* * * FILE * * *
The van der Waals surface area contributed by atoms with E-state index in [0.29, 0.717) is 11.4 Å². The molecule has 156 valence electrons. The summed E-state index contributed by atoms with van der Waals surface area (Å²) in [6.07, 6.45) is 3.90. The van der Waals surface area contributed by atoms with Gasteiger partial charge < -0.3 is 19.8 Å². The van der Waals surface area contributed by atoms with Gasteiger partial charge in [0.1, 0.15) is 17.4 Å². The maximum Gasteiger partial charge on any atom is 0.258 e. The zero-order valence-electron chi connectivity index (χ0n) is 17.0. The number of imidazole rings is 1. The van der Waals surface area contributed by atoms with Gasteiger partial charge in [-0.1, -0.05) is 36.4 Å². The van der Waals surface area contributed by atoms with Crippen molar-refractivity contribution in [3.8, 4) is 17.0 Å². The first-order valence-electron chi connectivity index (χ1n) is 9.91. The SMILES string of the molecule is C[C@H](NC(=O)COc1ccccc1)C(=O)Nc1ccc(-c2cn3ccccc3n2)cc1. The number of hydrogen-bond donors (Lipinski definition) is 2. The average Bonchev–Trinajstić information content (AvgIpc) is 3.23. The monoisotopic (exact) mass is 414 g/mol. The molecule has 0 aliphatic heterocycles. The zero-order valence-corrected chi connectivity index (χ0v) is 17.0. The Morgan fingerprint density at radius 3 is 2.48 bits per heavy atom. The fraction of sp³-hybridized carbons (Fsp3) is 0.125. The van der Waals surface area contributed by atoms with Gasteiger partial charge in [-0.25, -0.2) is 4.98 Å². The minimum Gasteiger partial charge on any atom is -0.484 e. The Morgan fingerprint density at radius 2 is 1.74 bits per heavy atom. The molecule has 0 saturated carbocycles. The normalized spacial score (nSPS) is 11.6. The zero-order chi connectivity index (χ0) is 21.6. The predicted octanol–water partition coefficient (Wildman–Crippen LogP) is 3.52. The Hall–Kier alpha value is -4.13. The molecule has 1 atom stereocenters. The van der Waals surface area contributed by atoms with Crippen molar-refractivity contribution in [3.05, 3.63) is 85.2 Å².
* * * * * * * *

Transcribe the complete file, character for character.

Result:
The van der Waals surface area contributed by atoms with E-state index in [0.29, 0.717) is 11.4 Å². The molecule has 156 valence electrons. The summed E-state index contributed by atoms with van der Waals surface area (Å²) in [6.07, 6.45) is 3.90. The van der Waals surface area contributed by atoms with Gasteiger partial charge < -0.3 is 19.8 Å². The van der Waals surface area contributed by atoms with Gasteiger partial charge in [0.1, 0.15) is 17.4 Å². The maximum Gasteiger partial charge on any atom is 0.258 e. The zero-order valence-electron chi connectivity index (χ0n) is 17.0. The number of imidazole rings is 1. The van der Waals surface area contributed by atoms with Gasteiger partial charge in [-0.1, -0.05) is 36.4 Å². The van der Waals surface area contributed by atoms with Crippen molar-refractivity contribution in [3.8, 4) is 17.0 Å². The first-order valence-electron chi connectivity index (χ1n) is 9.91. The SMILES string of the molecule is C[C@H](NC(=O)COc1ccccc1)C(=O)Nc1ccc(-c2cn3ccccc3n2)cc1. The number of hydrogen-bond donors (Lipinski definition) is 2. The average Bonchev–Trinajstić information content (AvgIpc) is 3.23. The monoisotopic (exact) mass is 414 g/mol. The molecule has 0 aliphatic heterocycles. The zero-order valence-corrected chi connectivity index (χ0v) is 17.0. The Morgan fingerprint density at radius 3 is 2.48 bits per heavy atom. The fraction of sp³-hybridized carbons (Fsp3) is 0.125. The van der Waals surface area contributed by atoms with Gasteiger partial charge in [-0.25, -0.2) is 4.98 Å². The minimum Gasteiger partial charge on any atom is -0.484 e. The Morgan fingerprint density at radius 2 is 1.74 bits per heavy atom. The molecule has 0 saturated carbocycles. The normalized spacial score (nSPS) is 11.6. The zero-order chi connectivity index (χ0) is 21.6. The predicted octanol–water partition coefficient (Wildman–Crippen LogP) is 3.52. The Hall–Kier alpha value is -4.13. The molecule has 1 atom stereocenters. The van der Waals surface area contributed by atoms with Crippen molar-refractivity contribution in [3.05, 3.63) is 85.2 Å².